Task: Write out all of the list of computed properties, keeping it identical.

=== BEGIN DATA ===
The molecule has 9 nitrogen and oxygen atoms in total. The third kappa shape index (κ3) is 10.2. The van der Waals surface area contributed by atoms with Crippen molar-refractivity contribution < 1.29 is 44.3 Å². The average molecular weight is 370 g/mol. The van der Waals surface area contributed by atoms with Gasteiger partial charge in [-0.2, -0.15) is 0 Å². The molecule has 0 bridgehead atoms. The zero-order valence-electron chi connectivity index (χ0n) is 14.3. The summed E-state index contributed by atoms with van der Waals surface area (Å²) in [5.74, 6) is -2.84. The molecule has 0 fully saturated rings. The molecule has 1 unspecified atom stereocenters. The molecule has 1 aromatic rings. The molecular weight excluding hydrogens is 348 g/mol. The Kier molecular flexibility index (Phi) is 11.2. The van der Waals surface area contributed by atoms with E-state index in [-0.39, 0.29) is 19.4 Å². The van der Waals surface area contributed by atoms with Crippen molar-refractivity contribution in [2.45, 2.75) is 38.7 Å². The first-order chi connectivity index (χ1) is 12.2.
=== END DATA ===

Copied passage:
The molecule has 9 nitrogen and oxygen atoms in total. The third kappa shape index (κ3) is 10.2. The van der Waals surface area contributed by atoms with Crippen molar-refractivity contribution < 1.29 is 44.3 Å². The average molecular weight is 370 g/mol. The van der Waals surface area contributed by atoms with Gasteiger partial charge in [-0.2, -0.15) is 0 Å². The molecule has 0 bridgehead atoms. The zero-order valence-electron chi connectivity index (χ0n) is 14.3. The summed E-state index contributed by atoms with van der Waals surface area (Å²) in [5.74, 6) is -2.84. The molecule has 0 fully saturated rings. The molecule has 1 unspecified atom stereocenters. The molecule has 1 aromatic rings. The molecular weight excluding hydrogens is 348 g/mol. The Kier molecular flexibility index (Phi) is 11.2. The van der Waals surface area contributed by atoms with E-state index in [-0.39, 0.29) is 19.4 Å². The van der Waals surface area contributed by atoms with Crippen molar-refractivity contribution in [2.45, 2.75) is 38.7 Å². The first-order chi connectivity index (χ1) is 12.2.